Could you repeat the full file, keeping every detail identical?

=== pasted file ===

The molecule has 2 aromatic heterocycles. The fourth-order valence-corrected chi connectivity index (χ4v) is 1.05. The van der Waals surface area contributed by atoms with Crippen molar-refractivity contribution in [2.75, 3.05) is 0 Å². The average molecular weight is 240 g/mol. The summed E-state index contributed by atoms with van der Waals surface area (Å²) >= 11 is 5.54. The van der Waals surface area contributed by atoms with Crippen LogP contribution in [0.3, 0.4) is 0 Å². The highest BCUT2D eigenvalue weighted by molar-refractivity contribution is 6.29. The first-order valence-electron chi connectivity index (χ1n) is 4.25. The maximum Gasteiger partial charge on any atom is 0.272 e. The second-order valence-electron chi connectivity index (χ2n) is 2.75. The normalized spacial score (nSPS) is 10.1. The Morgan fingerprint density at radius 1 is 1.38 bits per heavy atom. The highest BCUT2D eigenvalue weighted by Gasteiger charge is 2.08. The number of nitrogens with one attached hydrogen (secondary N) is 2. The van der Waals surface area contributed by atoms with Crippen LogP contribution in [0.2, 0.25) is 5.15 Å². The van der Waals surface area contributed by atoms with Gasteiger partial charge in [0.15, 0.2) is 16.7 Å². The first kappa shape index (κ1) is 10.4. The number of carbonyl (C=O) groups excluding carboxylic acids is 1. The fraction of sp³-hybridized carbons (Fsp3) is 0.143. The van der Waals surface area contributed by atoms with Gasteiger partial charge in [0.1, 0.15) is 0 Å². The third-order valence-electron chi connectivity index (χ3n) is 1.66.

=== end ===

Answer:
The molecule has 2 aromatic heterocycles. The fourth-order valence-corrected chi connectivity index (χ4v) is 1.05. The van der Waals surface area contributed by atoms with Crippen molar-refractivity contribution in [2.75, 3.05) is 0 Å². The average molecular weight is 240 g/mol. The summed E-state index contributed by atoms with van der Waals surface area (Å²) >= 11 is 5.54. The van der Waals surface area contributed by atoms with Crippen LogP contribution in [0.3, 0.4) is 0 Å². The highest BCUT2D eigenvalue weighted by molar-refractivity contribution is 6.29. The first-order valence-electron chi connectivity index (χ1n) is 4.25. The maximum Gasteiger partial charge on any atom is 0.272 e. The second-order valence-electron chi connectivity index (χ2n) is 2.75. The normalized spacial score (nSPS) is 10.1. The Morgan fingerprint density at radius 1 is 1.38 bits per heavy atom. The highest BCUT2D eigenvalue weighted by Gasteiger charge is 2.08. The number of nitrogens with one attached hydrogen (secondary N) is 2. The van der Waals surface area contributed by atoms with Crippen LogP contribution in [0.2, 0.25) is 5.15 Å². The van der Waals surface area contributed by atoms with Gasteiger partial charge in [0.15, 0.2) is 16.7 Å². The first kappa shape index (κ1) is 10.4. The number of carbonyl (C=O) groups excluding carboxylic acids is 1. The fraction of sp³-hybridized carbons (Fsp3) is 0.143. The van der Waals surface area contributed by atoms with Gasteiger partial charge in [0.1, 0.15) is 0 Å². The third-order valence-electron chi connectivity index (χ3n) is 1.66.